‘Fiddler on the Roof’ cast sticks to tradition in lively show

Whether you’ve seen it once or 100 times, you’ll be humming the famous tunes while exiting the theater after seeing this classic musical.

The touring cast of “Fiddler on the Roof” reached Boston on Feb. 25 to perform the well-known production at the Emerson Colonial Theatre as part of the ongoing Broadway in Boston series.

Set in the small Russian town of Anatevka, the show follows a poor, close-knit Jewish family as the three oldest daughters break the tradition of meeting their husbands through a matchmaker and daringly go against their parent’s wishes for a chance at love.

“Fiddler on the Roof,” which originally debuted in 1964 and was most recently revived on Broadway in 2015, is adored by countless fans. While generations have enjoyed the musical and its raggedy costumes, the two-dimensional set and striking storyline haven’t wavered much over time. If you are not invested in the characters or music, the show’s lack of extravagant light displays and flashy set designs may be boresome.

The strongest performer was Yehezkel Lazarov in the role of Tevye, the charismatic and old-fashioned papa. Lazarov showcased his versatile acting by adding humor during unexpected times in some scenes, and sending a chill through the air with gut-wrenching lines in another. For example, when he disowns his daughter Chava (Noa Luz Barenblat) after she marries a man outside their religion in Act II, his voice cracks as he struggles to choose between his faith and his child.

Courtesy of Joan Marcus

Despite an overall somber storyline, the cast used silly facial expressions and sarcasm to make wretched scenes easier to digest. In addition to Tevye, widowed matchmaker Yente (Carol Beaugard) humored the audience with her bluntness and act of inviting herself into the family’s home.

While all of the leading roles were strong, the ensemble was equally brilliant. The remarkable harmonies they created during big numbers, like the song “To Life,” cannot be replicated on a recording. Their voices beautifully overlapped, winning over the audience with every melody.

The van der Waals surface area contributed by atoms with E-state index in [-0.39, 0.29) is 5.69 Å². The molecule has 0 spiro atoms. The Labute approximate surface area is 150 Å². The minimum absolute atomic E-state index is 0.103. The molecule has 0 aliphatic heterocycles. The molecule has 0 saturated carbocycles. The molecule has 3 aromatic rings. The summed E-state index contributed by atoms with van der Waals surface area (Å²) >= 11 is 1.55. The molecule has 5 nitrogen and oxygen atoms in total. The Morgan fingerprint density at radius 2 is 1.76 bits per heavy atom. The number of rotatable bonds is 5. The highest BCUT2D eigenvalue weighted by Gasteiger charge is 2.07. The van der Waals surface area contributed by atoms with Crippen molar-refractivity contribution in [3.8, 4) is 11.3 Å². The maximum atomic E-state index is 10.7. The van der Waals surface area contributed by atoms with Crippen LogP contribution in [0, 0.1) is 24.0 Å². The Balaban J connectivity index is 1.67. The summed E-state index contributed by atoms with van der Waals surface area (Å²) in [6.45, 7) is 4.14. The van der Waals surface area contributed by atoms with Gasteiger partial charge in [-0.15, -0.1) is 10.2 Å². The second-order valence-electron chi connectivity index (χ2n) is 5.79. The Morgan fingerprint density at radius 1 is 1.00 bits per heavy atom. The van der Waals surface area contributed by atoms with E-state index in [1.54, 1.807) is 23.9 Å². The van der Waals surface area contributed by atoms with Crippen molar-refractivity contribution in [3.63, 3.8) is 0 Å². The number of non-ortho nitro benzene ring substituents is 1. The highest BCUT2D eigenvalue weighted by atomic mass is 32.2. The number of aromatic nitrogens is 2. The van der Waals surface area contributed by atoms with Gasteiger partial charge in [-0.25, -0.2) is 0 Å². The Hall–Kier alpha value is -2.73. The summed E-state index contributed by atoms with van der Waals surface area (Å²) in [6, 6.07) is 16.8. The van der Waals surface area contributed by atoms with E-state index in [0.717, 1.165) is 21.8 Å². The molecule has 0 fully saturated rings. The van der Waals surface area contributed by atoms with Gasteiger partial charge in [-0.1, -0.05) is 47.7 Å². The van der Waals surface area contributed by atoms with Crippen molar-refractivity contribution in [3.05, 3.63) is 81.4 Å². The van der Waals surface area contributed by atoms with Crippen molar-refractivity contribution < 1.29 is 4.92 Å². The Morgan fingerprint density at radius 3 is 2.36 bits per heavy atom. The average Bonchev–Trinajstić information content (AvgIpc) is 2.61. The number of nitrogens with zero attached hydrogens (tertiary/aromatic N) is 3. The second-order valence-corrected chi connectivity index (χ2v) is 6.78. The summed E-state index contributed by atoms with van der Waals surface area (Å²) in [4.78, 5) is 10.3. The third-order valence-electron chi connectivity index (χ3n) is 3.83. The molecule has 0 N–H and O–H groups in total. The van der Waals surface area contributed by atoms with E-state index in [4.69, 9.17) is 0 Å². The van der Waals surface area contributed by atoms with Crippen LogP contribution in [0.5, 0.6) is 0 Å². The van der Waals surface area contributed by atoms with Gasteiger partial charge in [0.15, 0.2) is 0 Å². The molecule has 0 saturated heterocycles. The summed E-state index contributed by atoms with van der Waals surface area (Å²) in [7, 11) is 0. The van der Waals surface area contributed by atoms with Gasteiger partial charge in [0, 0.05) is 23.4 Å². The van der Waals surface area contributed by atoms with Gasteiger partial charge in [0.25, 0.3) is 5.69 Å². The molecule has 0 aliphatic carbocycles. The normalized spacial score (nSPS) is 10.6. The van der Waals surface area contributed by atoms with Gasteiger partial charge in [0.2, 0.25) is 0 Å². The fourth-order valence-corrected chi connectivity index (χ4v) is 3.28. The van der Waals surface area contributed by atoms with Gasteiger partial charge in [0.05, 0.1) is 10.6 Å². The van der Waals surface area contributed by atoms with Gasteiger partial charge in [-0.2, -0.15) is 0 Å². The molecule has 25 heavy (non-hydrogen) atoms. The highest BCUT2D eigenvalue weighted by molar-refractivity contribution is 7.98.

The lively choreography was another important element that made the show feel conventional. The opening number “Tradition” and the hushed tune “Sabbath Prayer” were entertaining as cast members highlighted Jewish customs through song. Also, the dances during Tevye’s oldest daughter Tzeitel (Kelly Gabrielle Murphy) and Motel’s (Nick Siccone) wedding ceremony, which concluded Act I, made the spectator feel like they were sitting at the reception.

Smaller choreography in the show also stuck out because it helped develop the character’s personalities. When Tevye sang “If I Were a Rich Man” after a long day’s work, he goofily daydreams outside about having more wealth, prancing around the stage all the while. The eldest daughters were also sweet in “Matchmaker, Matchmaker” when the sisters poked fun at each other, showcasing moments everyone with a sibling could relate to. (Even the curtain call ended with dancing.)

In the show, Tevye says that if they don’t follow tradition, life would be as shaky as a fiddler on the roof. This production’s reliance on the traditional parts of the musical proves that statement true, since little was shaky about the performance.

“Fiddler on the Roof” will play at the Emerson Colonial Theatre until March 8. Tickets can be purchased online or through the box office.